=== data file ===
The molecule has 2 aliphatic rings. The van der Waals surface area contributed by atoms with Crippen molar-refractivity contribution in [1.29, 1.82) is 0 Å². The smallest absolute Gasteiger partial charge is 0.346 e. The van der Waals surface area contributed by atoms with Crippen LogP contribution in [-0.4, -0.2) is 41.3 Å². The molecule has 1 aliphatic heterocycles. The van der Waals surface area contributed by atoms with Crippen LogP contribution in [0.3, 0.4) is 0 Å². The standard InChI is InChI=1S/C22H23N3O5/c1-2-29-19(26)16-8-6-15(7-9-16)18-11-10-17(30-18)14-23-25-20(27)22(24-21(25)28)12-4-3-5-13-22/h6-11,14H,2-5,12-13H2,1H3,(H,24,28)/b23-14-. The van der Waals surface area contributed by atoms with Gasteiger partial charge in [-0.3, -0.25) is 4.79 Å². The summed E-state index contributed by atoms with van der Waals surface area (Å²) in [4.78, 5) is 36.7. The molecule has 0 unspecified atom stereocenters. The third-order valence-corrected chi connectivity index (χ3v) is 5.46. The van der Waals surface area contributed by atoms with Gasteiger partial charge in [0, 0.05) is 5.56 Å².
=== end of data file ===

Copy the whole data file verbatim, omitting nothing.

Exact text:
The molecule has 2 aliphatic rings. The van der Waals surface area contributed by atoms with Crippen molar-refractivity contribution in [1.29, 1.82) is 0 Å². The smallest absolute Gasteiger partial charge is 0.346 e. The van der Waals surface area contributed by atoms with Crippen LogP contribution in [-0.4, -0.2) is 41.3 Å². The molecule has 1 aliphatic heterocycles. The van der Waals surface area contributed by atoms with Crippen LogP contribution in [0.3, 0.4) is 0 Å². The standard InChI is InChI=1S/C22H23N3O5/c1-2-29-19(26)16-8-6-15(7-9-16)18-11-10-17(30-18)14-23-25-20(27)22(24-21(25)28)12-4-3-5-13-22/h6-11,14H,2-5,12-13H2,1H3,(H,24,28)/b23-14-. The van der Waals surface area contributed by atoms with Gasteiger partial charge in [-0.3, -0.25) is 4.79 Å². The summed E-state index contributed by atoms with van der Waals surface area (Å²) in [4.78, 5) is 36.7. The molecule has 0 unspecified atom stereocenters. The third-order valence-corrected chi connectivity index (χ3v) is 5.46. The van der Waals surface area contributed by atoms with Gasteiger partial charge in [0, 0.05) is 5.56 Å².